• Title
    Philip Osborne Collier Photographic Collection
  • Reference
    P DX323
  • Production date
  • Creator
  • Creator History
    Phillip Osborne Collier (1881-1979) was born in Windsor in 1881, moving to Reading with his parents in the late 1890s. He began work as a trainee electrician at the Royal County Theatre in Friar Street, but his business instinct soon attracted him to the booming market for real photographic picture postcards. The years from the turn of the century to the First World War were the heyday of this cheap, undemanding and high collectable form of personal communication, and by 1905 Collier had begun to publish his own postcards and greetings cards. From about 1906, he was able to supplement an income from his postcard business by work for the local newspapers, which be this time were using an increasing number of photographs to illustrate their pages. Ill health prevented Collier from being conscripted for service in the Great War until late 1916, when he joined the Royal Flying Corps where he spent two years in service as a cook. After demobilisation, Collier returned to his photographic business. This soon outgrew the cramped darkroom at his Thames Side home, and in partnership with Eric Guy, a photographer based at Basingstoke, Collier moved into premises in Waylen Street, Reading. Later the partners moved again to Oxford Road in the town. Their work still appeared regularly in the local press, and also began to feature in magazines such as Picture Post and Farmers Weekly. The partnership broke up before the Second World War, but Collier continued to produce postcards and a range of other products until his death in 1979. Source: Cooper, M. [1984]. 'Collier's Berkshire, 1905-1935'. Reading : University of Reading, Institute of Agricultural History and Museum of English Rural Life Cooper, M. (1984). 'The Collier Collection'. Reading : University of Reading, Institute of Agricultural History and Museum of English Rural Life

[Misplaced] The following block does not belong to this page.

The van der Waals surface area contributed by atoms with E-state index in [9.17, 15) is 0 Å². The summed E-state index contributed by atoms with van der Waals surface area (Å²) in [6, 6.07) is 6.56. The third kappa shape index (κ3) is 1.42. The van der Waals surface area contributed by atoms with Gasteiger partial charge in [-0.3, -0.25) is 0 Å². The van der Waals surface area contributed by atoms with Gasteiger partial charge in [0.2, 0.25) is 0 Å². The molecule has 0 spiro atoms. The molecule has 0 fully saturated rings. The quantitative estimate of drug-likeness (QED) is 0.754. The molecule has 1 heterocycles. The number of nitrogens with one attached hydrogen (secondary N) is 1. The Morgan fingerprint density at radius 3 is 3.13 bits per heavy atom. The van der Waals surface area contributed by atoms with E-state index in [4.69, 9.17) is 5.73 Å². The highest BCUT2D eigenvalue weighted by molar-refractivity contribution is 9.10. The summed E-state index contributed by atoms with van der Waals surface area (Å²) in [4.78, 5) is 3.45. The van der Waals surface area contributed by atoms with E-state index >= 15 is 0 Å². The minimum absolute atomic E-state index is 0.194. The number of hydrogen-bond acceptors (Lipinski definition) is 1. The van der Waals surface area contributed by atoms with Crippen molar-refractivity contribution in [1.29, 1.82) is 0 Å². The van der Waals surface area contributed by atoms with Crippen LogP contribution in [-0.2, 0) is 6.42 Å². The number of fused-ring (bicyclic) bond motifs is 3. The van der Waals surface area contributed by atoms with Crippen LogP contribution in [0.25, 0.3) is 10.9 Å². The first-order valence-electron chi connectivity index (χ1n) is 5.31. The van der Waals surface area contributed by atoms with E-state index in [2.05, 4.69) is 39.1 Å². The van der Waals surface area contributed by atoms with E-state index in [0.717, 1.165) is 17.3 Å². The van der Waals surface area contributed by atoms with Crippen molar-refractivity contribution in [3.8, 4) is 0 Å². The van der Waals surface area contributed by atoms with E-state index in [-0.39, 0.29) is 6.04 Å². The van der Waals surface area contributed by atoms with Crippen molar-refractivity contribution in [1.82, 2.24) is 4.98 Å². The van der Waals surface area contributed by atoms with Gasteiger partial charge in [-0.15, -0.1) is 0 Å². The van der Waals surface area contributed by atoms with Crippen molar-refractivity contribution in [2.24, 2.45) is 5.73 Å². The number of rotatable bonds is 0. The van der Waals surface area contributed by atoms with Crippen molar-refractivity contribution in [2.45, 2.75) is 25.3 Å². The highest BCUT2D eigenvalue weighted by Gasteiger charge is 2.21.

• Scope and Content
    The negatives are arranged into three main series. The "early series" of half plates date from 1905 until the mid 1930s and are arranged by location (E1-226). The "late series" of quarter plates date from the mid 1930s until the 1960s and are also arranged by location (L1-87). Miscellaneous (non-topographical) items are arranged by subject (M1-34). Collier's original numbers, where available, are given in the scope and content of records and have been used to date items in many cases and have been used to date items in many cases. The system of dating was devised by David Collins by comparing Collier's serial numbers with postmark dates on surviving postcards. There are no original prints or postcards in this collection, but items are printed systematically to form an archive set (P1). A number of duplicate or receipt books survive (P2-): these record sales of calendars and other goods by Collier. All the negatives within the collection have been digitised and attached to the catalogue as part of the Reading Connections Project funded by Arts Council England (ACE), April 2013-April 2014.
  • Extent
    c.6360 photographic negatives
  • Level of description
  • Content Subject
  • Conditions governing reproduction
    The University of Reading holds the copyright in this archive. The making of single copies for private study and non-commercial research purposes may be permitted in accordance with our usual rules ( Enquiries regarding commercial reproduction should be directed to MERL in the first instance (
  • Archival history
    In the 1980s Collier's family were traced by a keen amateur social historian and postcard collector who discovered that Collier’s daughter was still living at the Thames Side address in Reading, and that she had kept much of her father’s photographic equipment and had saved about 7000 negatives from destruction. The remaining negatives, possible as many as 20000, were lost during the demolition of a garden shed. In July 1983 this important body of material was purchased by the Institute of Agricultural History, with the help of a grant-aid from the Science Museum, London.
  • System of arrangment
    P DX323/E1-226 Negatives (half plate glass / paper) P DX323/L1-87 Negatives (quarter plate glass) P DX323/M1-34 Negatives (half and quarter plate glass and paper) P DX323/P1 Copy prints P DX323/P2 Receipt books